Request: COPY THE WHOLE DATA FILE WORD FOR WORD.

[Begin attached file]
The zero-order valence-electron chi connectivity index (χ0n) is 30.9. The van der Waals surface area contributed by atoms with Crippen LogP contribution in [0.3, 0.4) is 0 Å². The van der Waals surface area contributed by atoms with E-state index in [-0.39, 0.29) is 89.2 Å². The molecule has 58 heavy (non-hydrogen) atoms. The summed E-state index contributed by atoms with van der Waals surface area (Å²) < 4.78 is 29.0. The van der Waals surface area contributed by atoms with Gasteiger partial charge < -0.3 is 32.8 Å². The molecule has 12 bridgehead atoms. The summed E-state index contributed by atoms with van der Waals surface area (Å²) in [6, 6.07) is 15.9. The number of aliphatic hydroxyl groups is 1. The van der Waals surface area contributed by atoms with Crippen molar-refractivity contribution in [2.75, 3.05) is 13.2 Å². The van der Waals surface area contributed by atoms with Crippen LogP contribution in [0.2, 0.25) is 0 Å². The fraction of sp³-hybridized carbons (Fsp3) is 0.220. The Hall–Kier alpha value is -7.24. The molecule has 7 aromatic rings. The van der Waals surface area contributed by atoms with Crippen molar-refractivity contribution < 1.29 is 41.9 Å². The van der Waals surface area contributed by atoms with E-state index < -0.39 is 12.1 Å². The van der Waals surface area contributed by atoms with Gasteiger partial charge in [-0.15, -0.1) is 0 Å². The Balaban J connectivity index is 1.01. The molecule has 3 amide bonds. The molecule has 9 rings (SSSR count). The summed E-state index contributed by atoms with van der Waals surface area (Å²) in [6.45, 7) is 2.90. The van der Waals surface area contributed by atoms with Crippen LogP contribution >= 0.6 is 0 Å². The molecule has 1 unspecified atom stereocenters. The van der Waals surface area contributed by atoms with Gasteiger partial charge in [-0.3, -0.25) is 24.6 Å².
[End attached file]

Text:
The zero-order valence-electron chi connectivity index (χ0n) is 30.9. The van der Waals surface area contributed by atoms with Crippen LogP contribution in [0.3, 0.4) is 0 Å². The van der Waals surface area contributed by atoms with E-state index in [-0.39, 0.29) is 89.2 Å². The molecule has 58 heavy (non-hydrogen) atoms. The summed E-state index contributed by atoms with van der Waals surface area (Å²) < 4.78 is 29.0. The van der Waals surface area contributed by atoms with Gasteiger partial charge < -0.3 is 32.8 Å². The molecule has 12 bridgehead atoms. The summed E-state index contributed by atoms with van der Waals surface area (Å²) in [6, 6.07) is 15.9. The number of aliphatic hydroxyl groups is 1. The van der Waals surface area contributed by atoms with Crippen molar-refractivity contribution in [2.75, 3.05) is 13.2 Å². The van der Waals surface area contributed by atoms with Crippen LogP contribution in [0.2, 0.25) is 0 Å². The fraction of sp³-hybridized carbons (Fsp3) is 0.220. The Hall–Kier alpha value is -7.24. The molecule has 7 aromatic rings. The van der Waals surface area contributed by atoms with Crippen molar-refractivity contribution < 1.29 is 41.9 Å². The van der Waals surface area contributed by atoms with E-state index < -0.39 is 12.1 Å². The van der Waals surface area contributed by atoms with Gasteiger partial charge in [-0.15, -0.1) is 0 Å². The Balaban J connectivity index is 1.01. The molecule has 3 amide bonds. The molecule has 9 rings (SSSR count). The summed E-state index contributed by atoms with van der Waals surface area (Å²) in [6.45, 7) is 2.90. The van der Waals surface area contributed by atoms with Crippen LogP contribution >= 0.6 is 0 Å². The molecule has 1 unspecified atom stereocenters. The van der Waals surface area contributed by atoms with Gasteiger partial charge in [-0.3, -0.25) is 24.6 Å².